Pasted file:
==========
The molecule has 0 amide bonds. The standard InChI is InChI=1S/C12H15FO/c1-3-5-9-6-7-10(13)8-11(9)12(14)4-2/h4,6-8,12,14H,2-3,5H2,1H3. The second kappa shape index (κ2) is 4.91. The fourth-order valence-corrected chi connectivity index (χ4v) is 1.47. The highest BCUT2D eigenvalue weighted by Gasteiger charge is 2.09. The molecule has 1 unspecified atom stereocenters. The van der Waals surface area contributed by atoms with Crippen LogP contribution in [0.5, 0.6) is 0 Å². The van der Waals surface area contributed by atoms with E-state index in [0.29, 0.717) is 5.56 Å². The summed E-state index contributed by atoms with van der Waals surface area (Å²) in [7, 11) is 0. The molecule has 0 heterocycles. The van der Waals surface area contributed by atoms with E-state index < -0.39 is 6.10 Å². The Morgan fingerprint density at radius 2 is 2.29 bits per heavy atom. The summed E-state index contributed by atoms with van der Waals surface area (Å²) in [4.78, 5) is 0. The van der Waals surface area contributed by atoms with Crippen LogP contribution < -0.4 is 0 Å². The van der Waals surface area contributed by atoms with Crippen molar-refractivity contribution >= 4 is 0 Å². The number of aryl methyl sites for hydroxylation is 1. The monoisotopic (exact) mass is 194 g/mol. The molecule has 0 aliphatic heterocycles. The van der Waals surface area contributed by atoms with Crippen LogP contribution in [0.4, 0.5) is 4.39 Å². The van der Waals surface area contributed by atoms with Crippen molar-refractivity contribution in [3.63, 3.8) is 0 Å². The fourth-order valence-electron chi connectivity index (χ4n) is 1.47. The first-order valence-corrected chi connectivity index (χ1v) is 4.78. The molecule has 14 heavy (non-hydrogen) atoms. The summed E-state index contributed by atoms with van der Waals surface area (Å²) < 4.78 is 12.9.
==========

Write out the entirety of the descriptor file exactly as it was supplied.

The molecule has 0 amide bonds. The standard InChI is InChI=1S/C12H15FO/c1-3-5-9-6-7-10(13)8-11(9)12(14)4-2/h4,6-8,12,14H,2-3,5H2,1H3. The second kappa shape index (κ2) is 4.91. The fourth-order valence-corrected chi connectivity index (χ4v) is 1.47. The highest BCUT2D eigenvalue weighted by Gasteiger charge is 2.09. The molecule has 1 unspecified atom stereocenters. The van der Waals surface area contributed by atoms with Crippen LogP contribution in [0.5, 0.6) is 0 Å². The van der Waals surface area contributed by atoms with E-state index in [0.29, 0.717) is 5.56 Å². The summed E-state index contributed by atoms with van der Waals surface area (Å²) in [7, 11) is 0. The molecule has 0 heterocycles. The van der Waals surface area contributed by atoms with E-state index < -0.39 is 6.10 Å². The Morgan fingerprint density at radius 2 is 2.29 bits per heavy atom. The summed E-state index contributed by atoms with van der Waals surface area (Å²) in [4.78, 5) is 0. The van der Waals surface area contributed by atoms with Crippen LogP contribution < -0.4 is 0 Å². The van der Waals surface area contributed by atoms with Crippen molar-refractivity contribution >= 4 is 0 Å². The number of aryl methyl sites for hydroxylation is 1. The monoisotopic (exact) mass is 194 g/mol. The molecule has 0 aliphatic heterocycles. The van der Waals surface area contributed by atoms with Crippen LogP contribution in [0.4, 0.5) is 4.39 Å². The van der Waals surface area contributed by atoms with Crippen molar-refractivity contribution in [3.63, 3.8) is 0 Å². The fourth-order valence-electron chi connectivity index (χ4n) is 1.47. The first-order valence-corrected chi connectivity index (χ1v) is 4.78. The molecule has 14 heavy (non-hydrogen) atoms. The summed E-state index contributed by atoms with van der Waals surface area (Å²) < 4.78 is 12.9.